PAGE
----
When I came into the yoga world it was completley new and different to me. One of the greatest things was being able to meet Bikram Choudhury alongside a few of the other teachers when they came to London. Believe me when I say he is mad - as mad as a hatter, but a really, truly inspirational guru, one of those people who make you feel overwhelmed a kind of 'wow!'. Who would've thought that I, Goldie, a bad boy from Wolverhampton, with everything I have been through from childhood to the sex, drugs and rock 'n' roll - or rather drum 'n' bass, would be doing yoga! I honestly never thought that I would find anything that would improve my life in such a positive way. Its really quite funny and surreal all at once!
One of the things about this branch of yoga is that it can be practiced anywhere in the world because it has a philosophy - the practice is the same everywhere you go. I can be on tour in New York, Sydney, New Zealand, absolutely anywhere, and I can find a Bikram centre where I can go and practice exactly the same 26 postures, the same dialog and its amazing that I can do that. Just recently I was in New York where I practiced and was taught by Amanda Basinger, an incredible opportunity and experience as she is also the New York champion. To become a teacher and open a Bikram centre you have to attend a rigourous teacher training programme in Los Angeles for eight weeks, practicing twice a day which for me would be a dream to do and something I want to pursue by the end of this year. To have, let's say, the kahunas to go and do that would an amazing achievement for me. I think that for the rest of this year though its all about practising. I have seen friends who attended with me in Soho, Nicky Copsey and Beth become teachers right under my very eyes and it has made me stop and think wow! It is so uplifting to see people you know take that leap. They are now doing fantastic lessons which I sometimes attend. It is very uplifting being taught by people you started off practicing with. The thing that I love about yoga is that the yogis still practice religiously - they really take the time to keep it up. One morning you may go into a session to find five teachers all practicing together! It really made me laugh when I saw one of Nicky Copsey's tweets saying "I cant believe it! I have five teachers in my class from my 10am, oh my God! I had better get my 'A' game on!!" I really did find that hilarious!
It is a beautiful thing, I guess, that all of the work I have done in the last two years has been driven by yoga. My wife has also been a massive source of encouragement in supporting me. I will always remember David Bowie saying to me that it is important to acknowledge what rebirth is - a re-invention. I never understood at the time but over the years I have gained a definite perspective of it. I like to reinvent myself, as many of my fans and supporters will have seen over the years. Yoga has certainly changed and helped to 'rebirth' me - I am making a new album, my single is out this week, the video is done and I'm working on my many art projects. At the moment im working on some really, really beautiful things.
I went through a very dark period in my life about sixteen eyars ago, just as I was at the top of my game. I got married, then had a really nasty divorce, lost everything and that had an awful water skiing accident where I sustained a spiral fracture of the left femur which completley destroyed my leg - thinking of it that reminds me of Bikram himself?! - I was down and out, drinking every night, getting off of my head trying to forget all the rubbish surrounding me. I spent a long time trying to find myself with no luck. Things started looking up when i met my wife Mika and reconnected with some old friends, including Michael Copperman. I remember seeing him and sayin "Man why are you so bloody zen?!" to which he replied "Bikram baby!". I remember being a bit dismissive until he suggested I joined him for a practice session. I started going every week and then suddenly once a week became twice, which in turn became three times a week, four times a week and eventually five days per week! I now average four days per week. For any of you thinking of making a bit of a life change or even just improving general health and fitness believe me when i say it becomes a game changer too! It has been an amazing, beautiful, at times hard even, experience. The people I have met through yoga have been inspiring.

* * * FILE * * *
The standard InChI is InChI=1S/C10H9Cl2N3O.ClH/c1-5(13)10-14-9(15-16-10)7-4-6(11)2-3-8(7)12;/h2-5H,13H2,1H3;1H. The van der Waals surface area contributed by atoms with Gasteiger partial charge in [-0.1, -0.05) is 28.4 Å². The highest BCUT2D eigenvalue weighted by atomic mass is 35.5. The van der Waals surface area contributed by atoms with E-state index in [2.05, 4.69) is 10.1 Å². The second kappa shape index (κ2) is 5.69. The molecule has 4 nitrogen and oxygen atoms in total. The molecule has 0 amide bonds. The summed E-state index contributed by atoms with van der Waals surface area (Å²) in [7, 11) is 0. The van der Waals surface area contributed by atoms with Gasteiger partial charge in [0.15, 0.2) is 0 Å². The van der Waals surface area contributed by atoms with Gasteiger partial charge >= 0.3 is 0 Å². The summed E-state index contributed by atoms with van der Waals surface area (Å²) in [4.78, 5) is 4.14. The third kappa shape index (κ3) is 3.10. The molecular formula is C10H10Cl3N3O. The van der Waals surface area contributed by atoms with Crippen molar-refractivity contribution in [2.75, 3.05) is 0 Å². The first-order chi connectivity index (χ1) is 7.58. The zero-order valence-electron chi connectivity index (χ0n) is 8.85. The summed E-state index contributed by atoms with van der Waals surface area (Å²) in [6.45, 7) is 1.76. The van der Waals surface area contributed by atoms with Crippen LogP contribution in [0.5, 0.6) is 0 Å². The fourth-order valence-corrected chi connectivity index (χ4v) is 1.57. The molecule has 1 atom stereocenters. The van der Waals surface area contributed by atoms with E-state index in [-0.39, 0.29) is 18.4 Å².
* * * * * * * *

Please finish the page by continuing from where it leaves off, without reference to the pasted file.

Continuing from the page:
I want to make it clear that you should give Bikram yoga, at the very least, three months of attendance, because once you start practising and take that energy away with you will understand the impact it has upon your daily life. When I wake up now I am so thankful for being alive, energised, fit, well, healthy and getting the things I need to do done! I have become a sort of a monster in all honesty, but im grateful for that! I am 46, turning 47 this year and I am in better shape than I was aged 30. I can breathe better, I sleep like a baby, I eat healthy, I feel absolutely amazing!
A friend got in touch with me, a guy called Kevin McGregor, after he saw an article in The Observer about yoga. He works for the Bikram Yoga Federation. He is a great guy, he loves music. He came out with me to one of my gigs and stayed for about four hours and we decided to go on a practice session the next day even though we were a little worse for wear, but we did it and it was fantastic. Don't get me wrong, I still go out and I may have the odd tipple, perhaps a glass of wine - (or two!) every now and then, I mean come on its yoga and i'm not the Dalai Lama alright?! Everything in yoga is about having a balance and that in turn helps to equalise everything within your life.
I have seen my whole life change doing this. Not only have my needs changed but my body has, my attitude has, my entire outlook on life has and I want to attend practice sessions. This is an amazing, ongoing journey.
Well this has been an introduction and I hope you guys have enjoyed reading it! Watch this space!
NB: I would like to take the chance to thank Bill Thwaites, Elaine Ruddock and Lorraine Bell at Sohot Yoga who have turned my life around and made it fantastic. Thanks to you guys it is now bright and rainbow filled if you like! They are my Bikram family who help me practice and took me under their wings. I have genuinely felt the love. This is now about me going out there and spreading the love for all of you. Thank you so much for everything.
I would also like to thank Paul Dobson who has been as hard as nails and kept me on the straight and narrow so to speak!
Also a big thank you to Cindy and Alexis, who I sometimes wanted to scream at ha ha!